Kids are particularly vulnerable because a child's body surface area makes up a much greater proportion of his overall weight than an adult's, which means children face a much greater risk of dehydration and heat-related illness.

Longer daylight hours often means kids spend more time in the sun so it’s important to make sure your child doesn’t become dehydrated or over-heated.

The early signs of dehydration can include fatigue, thirst, dry lips and tongue, lack of energy, and feeling overheated. But if kids wait to drink until they feel thirsty, they're already dehydrated. Thirst doesn't really kick in until a child has lost 2% of his or her body weight as sweat.

Dehydration can cause three of the worse types of heat-related illnesses:

Heat cramps: Painful cramps of the abdominal muscles, arms or legs.

Heat Exhaustion: Dizziness, nausea, vomiting, headaches, weakness, muscle pain and sometimes unconsciousness.

Heat stroke: A child with heat stroke can have a temperature of 104 degrees or higher. Severe symptoms such as nausea and vomiting, seizures and disorientation or delirium can occur as well as a lack of sweating, shortness of breath, unconsciousness and even coma.

Any one of these heat-related illnesses requires immediate medical attention.

To prevent dehydration make sure your child drinks plenty of cool water and often. They should be hydrated before play and during – even if they tell you they are not thirsty. A good size drink for a child, according to the American Academy of Pediatrics, is 5 ounces of cold tap water for a child weighing 88 pounds, and nine ounces for a teen weighing 132 pounds. One ounce is about two kid-size gulps.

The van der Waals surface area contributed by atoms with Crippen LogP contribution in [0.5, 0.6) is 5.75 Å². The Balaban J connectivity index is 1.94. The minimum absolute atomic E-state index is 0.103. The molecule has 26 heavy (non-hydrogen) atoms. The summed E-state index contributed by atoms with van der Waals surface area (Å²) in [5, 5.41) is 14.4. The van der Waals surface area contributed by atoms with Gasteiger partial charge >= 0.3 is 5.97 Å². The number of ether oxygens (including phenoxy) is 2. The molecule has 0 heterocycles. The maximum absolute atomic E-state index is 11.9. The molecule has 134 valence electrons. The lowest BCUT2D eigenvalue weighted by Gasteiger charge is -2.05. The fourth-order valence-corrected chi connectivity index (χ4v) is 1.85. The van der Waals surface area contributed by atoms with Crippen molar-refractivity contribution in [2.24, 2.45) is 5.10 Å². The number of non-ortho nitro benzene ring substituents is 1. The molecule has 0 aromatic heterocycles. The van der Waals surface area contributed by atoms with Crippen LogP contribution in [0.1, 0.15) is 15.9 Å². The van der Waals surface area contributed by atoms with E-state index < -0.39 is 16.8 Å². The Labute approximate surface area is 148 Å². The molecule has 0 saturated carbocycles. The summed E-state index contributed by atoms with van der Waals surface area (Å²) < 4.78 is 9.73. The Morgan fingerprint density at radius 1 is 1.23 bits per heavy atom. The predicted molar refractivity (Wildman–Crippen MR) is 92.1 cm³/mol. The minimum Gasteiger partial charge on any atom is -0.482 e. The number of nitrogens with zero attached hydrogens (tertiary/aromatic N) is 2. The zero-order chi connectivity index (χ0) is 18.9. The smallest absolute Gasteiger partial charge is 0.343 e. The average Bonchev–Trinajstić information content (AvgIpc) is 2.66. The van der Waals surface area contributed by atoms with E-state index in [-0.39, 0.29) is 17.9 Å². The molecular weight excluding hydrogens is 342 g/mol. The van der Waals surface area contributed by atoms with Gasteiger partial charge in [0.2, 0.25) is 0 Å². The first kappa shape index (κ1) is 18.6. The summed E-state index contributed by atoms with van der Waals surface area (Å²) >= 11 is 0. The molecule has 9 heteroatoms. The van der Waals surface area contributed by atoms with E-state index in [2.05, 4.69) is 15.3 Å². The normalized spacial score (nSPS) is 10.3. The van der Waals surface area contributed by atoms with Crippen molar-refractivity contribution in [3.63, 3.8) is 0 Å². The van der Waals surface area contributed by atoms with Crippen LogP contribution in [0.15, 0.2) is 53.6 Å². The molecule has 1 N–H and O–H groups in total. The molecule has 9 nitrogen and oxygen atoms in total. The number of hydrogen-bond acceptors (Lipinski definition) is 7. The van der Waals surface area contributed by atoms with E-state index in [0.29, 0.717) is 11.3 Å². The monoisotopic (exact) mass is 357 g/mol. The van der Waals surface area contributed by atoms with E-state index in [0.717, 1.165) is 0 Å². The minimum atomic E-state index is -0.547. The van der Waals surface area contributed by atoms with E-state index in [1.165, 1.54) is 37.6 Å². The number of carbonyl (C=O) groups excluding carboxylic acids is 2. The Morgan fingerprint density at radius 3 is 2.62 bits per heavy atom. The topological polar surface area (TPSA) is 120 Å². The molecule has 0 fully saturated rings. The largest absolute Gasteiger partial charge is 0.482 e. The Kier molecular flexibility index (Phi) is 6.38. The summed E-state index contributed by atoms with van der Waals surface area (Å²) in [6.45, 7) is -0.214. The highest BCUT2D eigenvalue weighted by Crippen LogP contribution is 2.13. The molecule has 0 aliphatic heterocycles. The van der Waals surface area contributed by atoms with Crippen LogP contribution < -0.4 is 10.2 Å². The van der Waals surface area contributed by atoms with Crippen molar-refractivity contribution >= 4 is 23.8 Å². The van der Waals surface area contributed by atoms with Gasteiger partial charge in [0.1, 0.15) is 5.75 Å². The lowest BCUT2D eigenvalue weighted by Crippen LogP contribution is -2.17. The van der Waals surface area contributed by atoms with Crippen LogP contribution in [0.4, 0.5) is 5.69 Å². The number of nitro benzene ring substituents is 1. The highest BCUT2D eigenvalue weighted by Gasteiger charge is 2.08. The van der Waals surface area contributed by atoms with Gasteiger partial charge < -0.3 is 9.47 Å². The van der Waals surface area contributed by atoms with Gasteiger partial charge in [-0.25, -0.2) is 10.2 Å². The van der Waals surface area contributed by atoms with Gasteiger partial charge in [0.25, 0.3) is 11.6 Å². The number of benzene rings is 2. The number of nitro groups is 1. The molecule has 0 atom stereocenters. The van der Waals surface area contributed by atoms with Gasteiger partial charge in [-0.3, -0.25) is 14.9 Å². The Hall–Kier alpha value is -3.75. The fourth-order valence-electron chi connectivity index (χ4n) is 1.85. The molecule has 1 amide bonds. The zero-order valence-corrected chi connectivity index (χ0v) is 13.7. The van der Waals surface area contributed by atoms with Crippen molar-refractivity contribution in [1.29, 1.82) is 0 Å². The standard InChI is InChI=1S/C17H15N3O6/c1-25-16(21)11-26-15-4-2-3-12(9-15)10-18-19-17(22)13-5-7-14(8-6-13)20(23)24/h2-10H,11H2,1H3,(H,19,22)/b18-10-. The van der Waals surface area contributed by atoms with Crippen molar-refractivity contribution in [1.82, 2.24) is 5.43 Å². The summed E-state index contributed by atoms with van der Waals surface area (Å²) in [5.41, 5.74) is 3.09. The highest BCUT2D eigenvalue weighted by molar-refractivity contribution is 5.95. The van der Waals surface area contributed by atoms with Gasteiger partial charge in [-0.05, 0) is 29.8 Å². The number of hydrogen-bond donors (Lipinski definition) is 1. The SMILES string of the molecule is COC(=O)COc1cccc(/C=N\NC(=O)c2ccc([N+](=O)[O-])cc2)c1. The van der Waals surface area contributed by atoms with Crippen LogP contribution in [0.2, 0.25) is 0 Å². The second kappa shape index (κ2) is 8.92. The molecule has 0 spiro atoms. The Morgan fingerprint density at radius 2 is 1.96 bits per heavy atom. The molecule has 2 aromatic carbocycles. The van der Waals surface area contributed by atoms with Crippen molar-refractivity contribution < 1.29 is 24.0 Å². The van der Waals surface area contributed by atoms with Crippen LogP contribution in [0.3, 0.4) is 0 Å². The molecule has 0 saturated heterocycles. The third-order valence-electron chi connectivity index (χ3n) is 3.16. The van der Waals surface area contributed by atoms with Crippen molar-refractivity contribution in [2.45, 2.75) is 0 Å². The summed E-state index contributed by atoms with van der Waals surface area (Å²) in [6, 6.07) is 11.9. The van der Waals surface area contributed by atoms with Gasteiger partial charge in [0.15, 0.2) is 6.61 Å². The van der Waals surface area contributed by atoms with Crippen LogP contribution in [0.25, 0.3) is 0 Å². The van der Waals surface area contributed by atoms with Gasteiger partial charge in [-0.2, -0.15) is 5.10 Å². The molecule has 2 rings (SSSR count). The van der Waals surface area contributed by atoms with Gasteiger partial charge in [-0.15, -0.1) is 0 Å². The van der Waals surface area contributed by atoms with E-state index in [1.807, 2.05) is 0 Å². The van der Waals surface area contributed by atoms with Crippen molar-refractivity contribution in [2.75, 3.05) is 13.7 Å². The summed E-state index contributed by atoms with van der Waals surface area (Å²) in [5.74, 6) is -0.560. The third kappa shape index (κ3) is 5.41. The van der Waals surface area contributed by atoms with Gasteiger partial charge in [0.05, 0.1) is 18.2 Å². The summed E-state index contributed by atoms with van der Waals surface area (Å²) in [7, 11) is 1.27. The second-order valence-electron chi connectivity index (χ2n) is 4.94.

Dehydration can be a tricky thing to catch early. It is typically cumulative – meaning that it may take several days to reach a dangerous point.  If your child is 1% or 2% dehydrated on Monday and doesn't drink enough fluids that night, then gets 1% or 2% dehydrated again on Tuesday, that means your child is 3% or 4% dehydrated at the end of the day. "They may be gradually developing a problem, but it won't show up for several days," says Albert C. Hergenroeder, professor of pediatrics at Baylor College of Medicine and chief of the sports medicine clinic at Texas Children's Hospital.

One way to monitor your child’s hydration is to weigh him or her before and after a sport’s practice or game or playing outside. If his weight drops, he's not drinking enough during his workout.